Women in Combat: Framing the Issues of Health and Health Research for America’s Servicewomen
By McGraw K, Koehlmoos T, Ritchie E
Background: Although women have served in the U.S. military officially since 1901, the medical needs of women in combat have historically been poorly understood. Recent expansion of the opportunities females may now play in combat roles has created an urgent need for a review of how Department of Defense supports females as they transition into these new roles, as well as current science related to key aspects of the health of female warriors. There is currently no systematic institutional structure in place to regularly and methodically examine gaps in policy, research, and treatment for issues related to women in combat.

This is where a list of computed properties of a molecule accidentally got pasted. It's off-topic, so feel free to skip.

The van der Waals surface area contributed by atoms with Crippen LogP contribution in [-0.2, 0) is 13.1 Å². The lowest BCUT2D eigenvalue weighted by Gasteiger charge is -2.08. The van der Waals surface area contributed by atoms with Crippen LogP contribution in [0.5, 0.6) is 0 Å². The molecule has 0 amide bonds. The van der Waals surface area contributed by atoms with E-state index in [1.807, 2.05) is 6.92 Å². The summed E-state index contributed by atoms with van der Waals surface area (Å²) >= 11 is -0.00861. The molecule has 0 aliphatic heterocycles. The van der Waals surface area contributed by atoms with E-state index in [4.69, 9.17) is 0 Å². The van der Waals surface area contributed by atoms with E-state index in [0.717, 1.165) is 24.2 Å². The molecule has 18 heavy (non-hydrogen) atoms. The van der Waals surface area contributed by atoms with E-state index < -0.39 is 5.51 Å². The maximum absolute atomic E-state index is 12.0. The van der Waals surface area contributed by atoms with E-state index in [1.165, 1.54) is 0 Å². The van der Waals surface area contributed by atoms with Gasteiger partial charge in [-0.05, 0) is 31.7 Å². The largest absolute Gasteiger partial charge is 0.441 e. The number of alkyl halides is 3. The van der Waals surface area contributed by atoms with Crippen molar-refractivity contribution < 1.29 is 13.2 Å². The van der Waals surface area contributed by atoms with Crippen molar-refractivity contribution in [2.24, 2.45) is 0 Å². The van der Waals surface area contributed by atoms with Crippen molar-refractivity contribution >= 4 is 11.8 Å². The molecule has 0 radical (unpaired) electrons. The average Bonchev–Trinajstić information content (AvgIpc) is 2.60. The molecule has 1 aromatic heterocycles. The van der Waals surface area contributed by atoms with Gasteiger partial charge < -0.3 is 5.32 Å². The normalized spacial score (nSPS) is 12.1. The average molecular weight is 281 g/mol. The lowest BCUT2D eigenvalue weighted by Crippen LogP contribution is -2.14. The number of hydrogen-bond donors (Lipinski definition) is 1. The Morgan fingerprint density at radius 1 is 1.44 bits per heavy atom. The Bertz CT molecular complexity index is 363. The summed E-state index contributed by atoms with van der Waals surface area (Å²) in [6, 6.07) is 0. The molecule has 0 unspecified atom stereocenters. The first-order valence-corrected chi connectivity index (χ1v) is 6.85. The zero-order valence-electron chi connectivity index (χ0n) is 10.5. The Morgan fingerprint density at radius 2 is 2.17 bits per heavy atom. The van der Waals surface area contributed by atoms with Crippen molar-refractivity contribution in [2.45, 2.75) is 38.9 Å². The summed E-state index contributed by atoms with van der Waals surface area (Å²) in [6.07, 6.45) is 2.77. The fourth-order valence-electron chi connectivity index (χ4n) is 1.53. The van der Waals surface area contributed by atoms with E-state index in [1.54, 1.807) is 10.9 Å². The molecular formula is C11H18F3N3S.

Method: This article serves as a brief overview and introduction to some of the critical topics related to the health of women in combat roles, to include women’s health issues research and treatment efforts, physiological differences between sexes, and leadership and unit factors.
Conclusion: The Department of Defense should continue to explore and address policy, research, and practice related to the complex ongoing needs of military females in combat roles, and ensures sufficient staffing, resources and support from senior military leaders.
November 17, 2017
McGraw K, Koehlmoos T, Ritchie E (2016) 'Women in Combat: Framing the Issues of Health and Health Research for America's Servicewomen'. Military Medicine: Vol. 181, Issue 1, Supplement, pp. 7-11. Available online: https://academic.oup.com/milmed/article/181/suppl_1/7/4209383